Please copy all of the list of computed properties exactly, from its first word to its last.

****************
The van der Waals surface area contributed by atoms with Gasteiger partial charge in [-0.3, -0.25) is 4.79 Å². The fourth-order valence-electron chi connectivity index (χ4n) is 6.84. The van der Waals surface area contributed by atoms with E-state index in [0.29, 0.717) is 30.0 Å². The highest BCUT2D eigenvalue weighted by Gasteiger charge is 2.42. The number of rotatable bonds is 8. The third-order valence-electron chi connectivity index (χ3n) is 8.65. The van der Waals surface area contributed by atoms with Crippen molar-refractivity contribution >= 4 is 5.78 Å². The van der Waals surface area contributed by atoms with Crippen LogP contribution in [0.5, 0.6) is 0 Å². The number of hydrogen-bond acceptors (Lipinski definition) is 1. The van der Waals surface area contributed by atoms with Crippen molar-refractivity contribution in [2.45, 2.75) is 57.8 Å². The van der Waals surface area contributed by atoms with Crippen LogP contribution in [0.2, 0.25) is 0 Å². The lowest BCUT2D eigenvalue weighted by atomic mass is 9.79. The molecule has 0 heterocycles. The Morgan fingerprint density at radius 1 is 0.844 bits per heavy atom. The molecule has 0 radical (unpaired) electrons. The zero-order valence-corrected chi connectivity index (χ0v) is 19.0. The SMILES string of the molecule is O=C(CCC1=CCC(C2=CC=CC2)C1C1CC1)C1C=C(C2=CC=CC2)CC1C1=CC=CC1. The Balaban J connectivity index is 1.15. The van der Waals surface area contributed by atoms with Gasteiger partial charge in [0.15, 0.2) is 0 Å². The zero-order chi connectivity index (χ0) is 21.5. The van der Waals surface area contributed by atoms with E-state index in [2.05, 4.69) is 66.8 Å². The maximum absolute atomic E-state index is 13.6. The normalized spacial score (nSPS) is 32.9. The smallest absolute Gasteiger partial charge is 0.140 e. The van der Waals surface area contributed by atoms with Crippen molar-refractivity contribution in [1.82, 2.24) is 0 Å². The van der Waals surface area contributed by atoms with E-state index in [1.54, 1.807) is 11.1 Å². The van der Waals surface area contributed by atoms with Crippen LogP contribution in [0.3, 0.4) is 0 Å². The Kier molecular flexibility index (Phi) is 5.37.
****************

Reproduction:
The van der Waals surface area contributed by atoms with Gasteiger partial charge in [-0.3, -0.25) is 4.79 Å². The fourth-order valence-electron chi connectivity index (χ4n) is 6.84. The van der Waals surface area contributed by atoms with E-state index in [0.29, 0.717) is 30.0 Å². The highest BCUT2D eigenvalue weighted by Gasteiger charge is 2.42. The number of rotatable bonds is 8. The third-order valence-electron chi connectivity index (χ3n) is 8.65. The van der Waals surface area contributed by atoms with Crippen molar-refractivity contribution >= 4 is 5.78 Å². The van der Waals surface area contributed by atoms with Crippen LogP contribution in [0.5, 0.6) is 0 Å². The number of hydrogen-bond acceptors (Lipinski definition) is 1. The van der Waals surface area contributed by atoms with Crippen molar-refractivity contribution in [2.45, 2.75) is 57.8 Å². The van der Waals surface area contributed by atoms with Crippen LogP contribution in [0.2, 0.25) is 0 Å². The lowest BCUT2D eigenvalue weighted by atomic mass is 9.79. The molecule has 0 heterocycles. The Morgan fingerprint density at radius 1 is 0.844 bits per heavy atom. The molecule has 0 radical (unpaired) electrons. The zero-order valence-corrected chi connectivity index (χ0v) is 19.0. The SMILES string of the molecule is O=C(CCC1=CCC(C2=CC=CC2)C1C1CC1)C1C=C(C2=CC=CC2)CC1C1=CC=CC1. The Balaban J connectivity index is 1.15. The van der Waals surface area contributed by atoms with Gasteiger partial charge in [0.15, 0.2) is 0 Å². The zero-order chi connectivity index (χ0) is 21.5. The van der Waals surface area contributed by atoms with E-state index in [2.05, 4.69) is 66.8 Å². The maximum absolute atomic E-state index is 13.6. The normalized spacial score (nSPS) is 32.9. The smallest absolute Gasteiger partial charge is 0.140 e. The van der Waals surface area contributed by atoms with Crippen molar-refractivity contribution in [1.82, 2.24) is 0 Å². The van der Waals surface area contributed by atoms with E-state index in [1.54, 1.807) is 11.1 Å². The van der Waals surface area contributed by atoms with Crippen LogP contribution in [0.3, 0.4) is 0 Å². The Kier molecular flexibility index (Phi) is 5.37.